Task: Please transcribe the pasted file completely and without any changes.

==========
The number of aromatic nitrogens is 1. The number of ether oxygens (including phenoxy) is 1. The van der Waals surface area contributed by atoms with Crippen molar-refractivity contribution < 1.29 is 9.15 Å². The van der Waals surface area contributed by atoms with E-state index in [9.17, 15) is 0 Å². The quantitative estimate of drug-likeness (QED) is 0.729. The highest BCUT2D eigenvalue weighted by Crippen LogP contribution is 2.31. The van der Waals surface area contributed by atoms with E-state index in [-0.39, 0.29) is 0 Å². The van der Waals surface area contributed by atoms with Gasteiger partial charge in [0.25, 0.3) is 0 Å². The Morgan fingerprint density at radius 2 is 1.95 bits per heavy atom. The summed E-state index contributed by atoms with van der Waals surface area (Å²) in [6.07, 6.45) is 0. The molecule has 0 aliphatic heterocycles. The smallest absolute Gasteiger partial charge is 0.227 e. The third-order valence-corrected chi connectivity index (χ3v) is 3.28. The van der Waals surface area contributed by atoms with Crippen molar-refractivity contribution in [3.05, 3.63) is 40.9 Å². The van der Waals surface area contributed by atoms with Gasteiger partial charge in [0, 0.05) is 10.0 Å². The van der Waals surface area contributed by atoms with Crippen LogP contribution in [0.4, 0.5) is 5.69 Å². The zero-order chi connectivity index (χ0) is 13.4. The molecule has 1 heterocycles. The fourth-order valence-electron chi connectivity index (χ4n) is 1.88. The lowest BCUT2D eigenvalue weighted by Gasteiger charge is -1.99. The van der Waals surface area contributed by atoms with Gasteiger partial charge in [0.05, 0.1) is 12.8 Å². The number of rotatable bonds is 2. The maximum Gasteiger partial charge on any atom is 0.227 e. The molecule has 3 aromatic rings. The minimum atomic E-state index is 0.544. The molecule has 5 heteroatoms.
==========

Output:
The number of aromatic nitrogens is 1. The number of ether oxygens (including phenoxy) is 1. The van der Waals surface area contributed by atoms with Crippen molar-refractivity contribution < 1.29 is 9.15 Å². The van der Waals surface area contributed by atoms with E-state index in [9.17, 15) is 0 Å². The quantitative estimate of drug-likeness (QED) is 0.729. The highest BCUT2D eigenvalue weighted by Crippen LogP contribution is 2.31. The van der Waals surface area contributed by atoms with E-state index in [-0.39, 0.29) is 0 Å². The van der Waals surface area contributed by atoms with Gasteiger partial charge in [0.25, 0.3) is 0 Å². The Morgan fingerprint density at radius 2 is 1.95 bits per heavy atom. The summed E-state index contributed by atoms with van der Waals surface area (Å²) in [6.07, 6.45) is 0. The molecule has 0 aliphatic heterocycles. The smallest absolute Gasteiger partial charge is 0.227 e. The third-order valence-corrected chi connectivity index (χ3v) is 3.28. The van der Waals surface area contributed by atoms with Crippen molar-refractivity contribution in [3.05, 3.63) is 40.9 Å². The van der Waals surface area contributed by atoms with Gasteiger partial charge in [0, 0.05) is 10.0 Å². The van der Waals surface area contributed by atoms with Crippen LogP contribution in [0.4, 0.5) is 5.69 Å². The zero-order chi connectivity index (χ0) is 13.4. The molecule has 1 heterocycles. The fourth-order valence-electron chi connectivity index (χ4n) is 1.88. The lowest BCUT2D eigenvalue weighted by Gasteiger charge is -1.99. The van der Waals surface area contributed by atoms with Gasteiger partial charge in [0.05, 0.1) is 12.8 Å². The number of rotatable bonds is 2. The maximum Gasteiger partial charge on any atom is 0.227 e. The molecule has 3 aromatic rings. The minimum atomic E-state index is 0.544. The molecule has 5 heteroatoms.